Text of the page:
17 yr old, interested in riding

Discussion in 'OT Driven' started by jagman, May 1, 2007.

  1. jagman

    jagman New Member

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    Hi guys,

    After recent inspirations I have become very interested in pursuing training and skill in riding. I have been driving a car for two years, but I know that a motorcycle will be much more challenging.

    I come seeking any advice the experts are willing to give, thanks for your time :)
     
  2. bubbaZR2

    bubbaZR2 i poop too much, then i get tired... OT Supporter

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    start by taking the MSF class, they'll give you a good foundation. Then get some old p.o.s. bike to learn on. Make sure it doesnt have too much power. Something like a buell blast lol ... Then make sure you get a job that pays 11ty billion dollars a day cause thats what its going to cost to insure a kid on a bike.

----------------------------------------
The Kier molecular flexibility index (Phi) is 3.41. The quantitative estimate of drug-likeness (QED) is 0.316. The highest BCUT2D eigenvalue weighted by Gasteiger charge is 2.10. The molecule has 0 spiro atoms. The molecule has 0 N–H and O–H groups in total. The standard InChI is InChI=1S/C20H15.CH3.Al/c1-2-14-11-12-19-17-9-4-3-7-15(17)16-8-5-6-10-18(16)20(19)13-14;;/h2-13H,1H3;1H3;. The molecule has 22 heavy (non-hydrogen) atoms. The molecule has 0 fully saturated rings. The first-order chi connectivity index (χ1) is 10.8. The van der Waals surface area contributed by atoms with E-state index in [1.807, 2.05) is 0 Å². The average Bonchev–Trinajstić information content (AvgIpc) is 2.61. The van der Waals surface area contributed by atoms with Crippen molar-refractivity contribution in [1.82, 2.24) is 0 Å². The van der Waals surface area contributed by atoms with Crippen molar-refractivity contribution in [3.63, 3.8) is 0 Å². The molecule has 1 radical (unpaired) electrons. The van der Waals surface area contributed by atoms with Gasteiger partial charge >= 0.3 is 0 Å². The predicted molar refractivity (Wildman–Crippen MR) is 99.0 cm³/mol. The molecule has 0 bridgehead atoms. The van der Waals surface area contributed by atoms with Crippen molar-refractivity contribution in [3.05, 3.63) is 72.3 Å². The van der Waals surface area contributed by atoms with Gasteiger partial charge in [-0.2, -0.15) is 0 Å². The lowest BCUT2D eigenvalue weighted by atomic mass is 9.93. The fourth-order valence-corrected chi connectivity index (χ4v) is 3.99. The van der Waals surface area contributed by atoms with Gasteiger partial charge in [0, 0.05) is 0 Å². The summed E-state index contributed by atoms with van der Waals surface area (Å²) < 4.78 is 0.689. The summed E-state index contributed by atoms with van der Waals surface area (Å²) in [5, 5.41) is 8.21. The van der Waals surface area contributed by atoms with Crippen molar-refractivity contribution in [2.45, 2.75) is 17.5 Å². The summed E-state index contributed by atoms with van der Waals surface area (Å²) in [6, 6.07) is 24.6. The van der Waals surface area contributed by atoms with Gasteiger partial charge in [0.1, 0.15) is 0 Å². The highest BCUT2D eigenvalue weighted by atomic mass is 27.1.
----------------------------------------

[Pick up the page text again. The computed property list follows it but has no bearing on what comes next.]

3. austincabot

    austincabot New Member

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    Insurance is expensive. I started riding at 17 (I'm 19 now). I took the MSF and it helped a lot. I raced BMX for 6 years tho, So I was already pretty comfy on two wheels.

    Insuracnce is the biggest problem (if you get full coverage, liability is cheap). Start with a bike that doenst have lots of power, is easy to lean, and doenst have much plastic to mess up. I've seen it too many times. Somebody will go out and buy a new 600cc sportbike as their first bike then lay it down and ruin the plasitcs (which arent cheap to replace).